In 1924, Congress passed the Child Labor Amendment:

The Congress shall have power to limit, regulate, and prohibit the labor of persons under eighteen years of age

The power of the several States is unimpaired by this article except that the operation of State laws shall be suspended to the extent necessary to give effect to legislation enacted by the Congress.

This was in response to some related court decisions on the subject, and it did get ratified by 28 states, but that was short of the required 36 at the time. The Fair Labor Standards Act of 1938 effectively achieved the same purpose as the Child Labor Amendment, so there’s been no significant activity on ratification of the Amendment since that time.

People my age will remember some of the debate in the 1970’s about the Equal Rights Amendment, intended to declare against gender discrimination at the Federal level.  It was passed in 1972, but the original proposal, written by Alice Paul and Crystal Eastman, was submitted to Congress in 1923. From there it languished until growing support emerged in the 1960’s, and after passage it was ratified by 35 of the required 38 states during the 1970’s. Then along came the depressingly effective fear tactics of Phyllis Schafly and others, and the momentum stalled. It had a deadline, which was extended, but no additional states ratified it during that time, and a few states even decided to rescind their previous ratifications, which by the way may or may not be allowed (the Court basically punted on the question once the deadline again passed on the Equal Rights Amendment).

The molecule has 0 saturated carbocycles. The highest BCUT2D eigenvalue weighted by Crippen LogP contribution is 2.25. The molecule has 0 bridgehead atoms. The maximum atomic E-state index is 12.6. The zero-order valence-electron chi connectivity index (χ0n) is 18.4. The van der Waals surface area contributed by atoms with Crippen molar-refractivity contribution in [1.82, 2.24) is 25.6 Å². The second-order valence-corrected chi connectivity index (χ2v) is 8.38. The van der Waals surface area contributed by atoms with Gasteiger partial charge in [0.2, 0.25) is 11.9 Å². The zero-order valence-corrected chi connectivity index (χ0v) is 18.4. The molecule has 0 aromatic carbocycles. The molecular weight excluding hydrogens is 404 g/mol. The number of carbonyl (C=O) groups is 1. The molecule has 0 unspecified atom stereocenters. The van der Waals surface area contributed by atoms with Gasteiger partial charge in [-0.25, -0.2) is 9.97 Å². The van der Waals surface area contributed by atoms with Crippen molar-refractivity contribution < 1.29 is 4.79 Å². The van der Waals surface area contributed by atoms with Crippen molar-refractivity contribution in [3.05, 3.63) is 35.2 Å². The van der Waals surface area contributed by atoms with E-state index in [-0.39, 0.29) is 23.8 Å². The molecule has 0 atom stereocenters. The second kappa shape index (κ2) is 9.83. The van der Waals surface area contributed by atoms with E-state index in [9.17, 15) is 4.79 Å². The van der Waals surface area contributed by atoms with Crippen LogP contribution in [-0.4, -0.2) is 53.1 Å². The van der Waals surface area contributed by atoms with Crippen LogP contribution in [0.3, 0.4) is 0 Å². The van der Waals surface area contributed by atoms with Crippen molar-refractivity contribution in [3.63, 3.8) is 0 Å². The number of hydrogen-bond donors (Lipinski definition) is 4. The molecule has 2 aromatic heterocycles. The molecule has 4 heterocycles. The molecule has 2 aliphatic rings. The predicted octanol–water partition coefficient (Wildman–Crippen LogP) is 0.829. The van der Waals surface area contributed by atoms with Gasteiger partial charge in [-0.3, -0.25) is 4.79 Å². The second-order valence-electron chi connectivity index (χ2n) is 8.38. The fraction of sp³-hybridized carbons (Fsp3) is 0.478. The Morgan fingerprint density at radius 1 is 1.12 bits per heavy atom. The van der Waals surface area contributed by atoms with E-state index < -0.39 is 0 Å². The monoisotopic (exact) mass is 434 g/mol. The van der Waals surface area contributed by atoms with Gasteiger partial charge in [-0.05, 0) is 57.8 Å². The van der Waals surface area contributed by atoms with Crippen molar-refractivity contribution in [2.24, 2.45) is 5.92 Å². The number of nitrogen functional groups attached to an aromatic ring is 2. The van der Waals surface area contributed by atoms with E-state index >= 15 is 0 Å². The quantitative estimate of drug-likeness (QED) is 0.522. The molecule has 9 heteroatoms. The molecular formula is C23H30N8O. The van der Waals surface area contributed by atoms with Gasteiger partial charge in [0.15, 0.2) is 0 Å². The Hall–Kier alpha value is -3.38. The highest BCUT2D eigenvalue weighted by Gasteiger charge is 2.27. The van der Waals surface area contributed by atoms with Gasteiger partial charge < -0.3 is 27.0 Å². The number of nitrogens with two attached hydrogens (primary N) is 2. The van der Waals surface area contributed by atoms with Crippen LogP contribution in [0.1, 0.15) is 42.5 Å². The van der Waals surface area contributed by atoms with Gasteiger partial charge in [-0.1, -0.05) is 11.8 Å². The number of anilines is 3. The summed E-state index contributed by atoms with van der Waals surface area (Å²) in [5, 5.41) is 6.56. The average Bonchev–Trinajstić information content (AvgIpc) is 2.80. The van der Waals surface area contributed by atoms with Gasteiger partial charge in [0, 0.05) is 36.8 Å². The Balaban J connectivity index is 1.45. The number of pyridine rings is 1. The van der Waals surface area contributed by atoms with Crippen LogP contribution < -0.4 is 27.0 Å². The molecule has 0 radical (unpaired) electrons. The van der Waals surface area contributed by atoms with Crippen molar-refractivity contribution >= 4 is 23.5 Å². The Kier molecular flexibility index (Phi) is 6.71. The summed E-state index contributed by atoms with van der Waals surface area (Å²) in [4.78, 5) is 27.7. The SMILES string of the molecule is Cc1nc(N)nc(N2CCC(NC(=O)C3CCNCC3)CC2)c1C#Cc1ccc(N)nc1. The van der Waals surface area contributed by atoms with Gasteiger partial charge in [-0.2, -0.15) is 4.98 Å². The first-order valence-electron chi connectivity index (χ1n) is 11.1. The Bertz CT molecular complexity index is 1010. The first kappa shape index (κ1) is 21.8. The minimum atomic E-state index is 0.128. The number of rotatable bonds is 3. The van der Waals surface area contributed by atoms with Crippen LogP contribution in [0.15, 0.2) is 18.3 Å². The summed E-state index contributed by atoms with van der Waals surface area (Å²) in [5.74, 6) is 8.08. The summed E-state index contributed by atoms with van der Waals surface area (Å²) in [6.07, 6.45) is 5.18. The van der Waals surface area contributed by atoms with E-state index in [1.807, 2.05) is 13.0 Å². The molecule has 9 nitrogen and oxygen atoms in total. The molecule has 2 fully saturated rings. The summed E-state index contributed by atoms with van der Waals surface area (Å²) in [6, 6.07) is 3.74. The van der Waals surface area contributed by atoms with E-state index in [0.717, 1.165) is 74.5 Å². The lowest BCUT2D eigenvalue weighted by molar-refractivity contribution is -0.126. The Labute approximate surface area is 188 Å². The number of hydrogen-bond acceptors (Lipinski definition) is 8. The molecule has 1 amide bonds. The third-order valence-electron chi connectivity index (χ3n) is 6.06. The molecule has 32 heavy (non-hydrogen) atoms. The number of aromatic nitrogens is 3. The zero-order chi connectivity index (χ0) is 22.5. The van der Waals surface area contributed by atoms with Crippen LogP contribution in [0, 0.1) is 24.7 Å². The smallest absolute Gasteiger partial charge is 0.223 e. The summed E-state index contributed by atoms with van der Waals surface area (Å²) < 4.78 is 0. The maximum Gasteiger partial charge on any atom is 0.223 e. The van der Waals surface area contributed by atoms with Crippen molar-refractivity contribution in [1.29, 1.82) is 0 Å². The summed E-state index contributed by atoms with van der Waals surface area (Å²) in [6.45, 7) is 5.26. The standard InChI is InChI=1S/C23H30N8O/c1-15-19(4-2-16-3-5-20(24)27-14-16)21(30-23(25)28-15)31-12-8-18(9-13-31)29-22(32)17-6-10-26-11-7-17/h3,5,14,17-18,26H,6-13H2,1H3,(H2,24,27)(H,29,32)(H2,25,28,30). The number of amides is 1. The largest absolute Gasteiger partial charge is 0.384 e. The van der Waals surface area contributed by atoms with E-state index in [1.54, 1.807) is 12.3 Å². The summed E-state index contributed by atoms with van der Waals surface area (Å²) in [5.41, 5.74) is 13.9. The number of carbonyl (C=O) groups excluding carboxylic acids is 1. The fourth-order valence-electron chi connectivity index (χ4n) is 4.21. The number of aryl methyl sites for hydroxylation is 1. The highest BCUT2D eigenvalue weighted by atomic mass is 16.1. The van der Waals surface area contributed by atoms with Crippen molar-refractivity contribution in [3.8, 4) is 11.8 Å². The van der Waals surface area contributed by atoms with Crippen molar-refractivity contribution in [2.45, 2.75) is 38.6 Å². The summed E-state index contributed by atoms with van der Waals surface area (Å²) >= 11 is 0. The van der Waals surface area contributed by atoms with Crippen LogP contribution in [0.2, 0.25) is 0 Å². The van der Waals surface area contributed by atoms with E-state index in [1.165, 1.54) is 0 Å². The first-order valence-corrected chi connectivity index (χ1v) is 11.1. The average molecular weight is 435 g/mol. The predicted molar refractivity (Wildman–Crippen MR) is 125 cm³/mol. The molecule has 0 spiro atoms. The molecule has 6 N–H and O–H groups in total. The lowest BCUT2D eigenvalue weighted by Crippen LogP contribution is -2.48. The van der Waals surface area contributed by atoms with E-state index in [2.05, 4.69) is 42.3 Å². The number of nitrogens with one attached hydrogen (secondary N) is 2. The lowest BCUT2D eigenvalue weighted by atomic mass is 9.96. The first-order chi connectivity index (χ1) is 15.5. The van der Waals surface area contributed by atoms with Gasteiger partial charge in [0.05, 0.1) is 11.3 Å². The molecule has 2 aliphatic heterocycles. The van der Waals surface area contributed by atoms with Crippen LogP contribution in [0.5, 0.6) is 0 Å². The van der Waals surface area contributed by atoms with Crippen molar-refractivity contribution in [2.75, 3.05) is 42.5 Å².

In recent years, Nevada and Illinois both passed resolutions to ratify the Equal Rights Amendment, meaning it is one state shy of some serious Constitutional fireworks. What happens if a 38th state signs on? There’s a defensible sentiment that Congress would have the power to act in that case, because the Amendment itself doesn’t include its ratification deadline. Hopefully we will at least get a chance to see that play out. Beyond the immediate implications for women’s rights, it would have a significant effect on future Amendments as well. But for the moment, these words are not in our Constitution:

Equality of rights under the law shall not be denied or abridged by the United States or by any State on account of sex.